Are Clinicians Prone To Take Women Patients' Pain Less Seriously?

Studies show that for years women have experienced the medical system differently from men

18 Nov, 2022

Kashish Sharma

Living With Pain

Pain is an unpleasant experience that is often caused by damaged tissues. If it is there for a long time, it is sure to bring down one’s quality of life.

Source: Thehealthsite

Pain Is Not Same For All

Studies over years have shown that the experience of pain and the medical attention one might get for it has differed across genders with women patients less likely to receive prompt intervention for pain.

Source: Thehealthsite

Longer waiting in emergency rooms

A US Study showed that on average, a woman might have to wait for 65 minutes before getting a painkiller for abdominal pain in an emergency ward than their male counterparts who might have to wait for an average of 49 minutes.

Source: Thehealthsite

Given sedatives over painkillers

Women having acute pain are less likely to receive effective opioids than men. Many times their pain could be written off as having a psychological cause and they might end up receiving sedatives or anti-anxiety drugs over analgesics.

Source: Thehealthsite

Judged pain

Women’s pain has been often dismissed as less serious owing to the extreme facial expressions and tone they might use to express it. They have been judged for catastrophizing or exaggerating the pain.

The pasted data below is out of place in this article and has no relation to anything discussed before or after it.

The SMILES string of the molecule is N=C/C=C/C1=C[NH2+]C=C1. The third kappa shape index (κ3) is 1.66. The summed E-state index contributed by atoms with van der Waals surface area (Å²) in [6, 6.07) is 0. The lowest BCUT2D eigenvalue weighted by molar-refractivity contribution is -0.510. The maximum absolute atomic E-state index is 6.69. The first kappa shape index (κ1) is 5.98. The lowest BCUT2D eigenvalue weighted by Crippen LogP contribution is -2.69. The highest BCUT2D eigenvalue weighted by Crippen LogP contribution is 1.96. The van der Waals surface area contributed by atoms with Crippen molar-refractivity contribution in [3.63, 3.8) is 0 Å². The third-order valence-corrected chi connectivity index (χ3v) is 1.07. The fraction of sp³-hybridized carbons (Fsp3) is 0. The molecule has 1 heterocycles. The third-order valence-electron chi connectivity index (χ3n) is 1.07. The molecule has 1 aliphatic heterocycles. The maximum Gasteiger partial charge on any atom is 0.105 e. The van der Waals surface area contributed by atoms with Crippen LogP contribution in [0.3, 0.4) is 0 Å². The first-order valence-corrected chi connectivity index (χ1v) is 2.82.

Source: Thehealthsite

It’s All In Your Head

Case studies have shown that owing to their pain being taken less seriously, women are prone to receive a delayed diagnosis for conditions like endometriosis and heart attack. They might also be discharged early than men.

Source: Thehealthsite

Not Much From Their Mouth

In most cultures, older foundational medical literature solely comes from the experiences of a man. Pain-based models have usually been studied from the male perspective.

Source: Thehealthsite

Quicker To Go To A Doctor

Women over years have been seen as more willing to report pain, more sensitive and less enduring of it than men. They might be seen as being quicker to report a medical symptom than men.

Source: Thehealthsite

Could it be a gynaecological concern?

As per a research lead quoted by an international media outlet, women who come up with abdominal pain are sometimes assumed to have gynaecological problems.

Source: Thehealthsite

More difficult for economically weaker women

Gender bias when it comes to pain and diagnosis is found to affect women from lower-income groups.

Source: Thehealthsite

Thanks For Reading!

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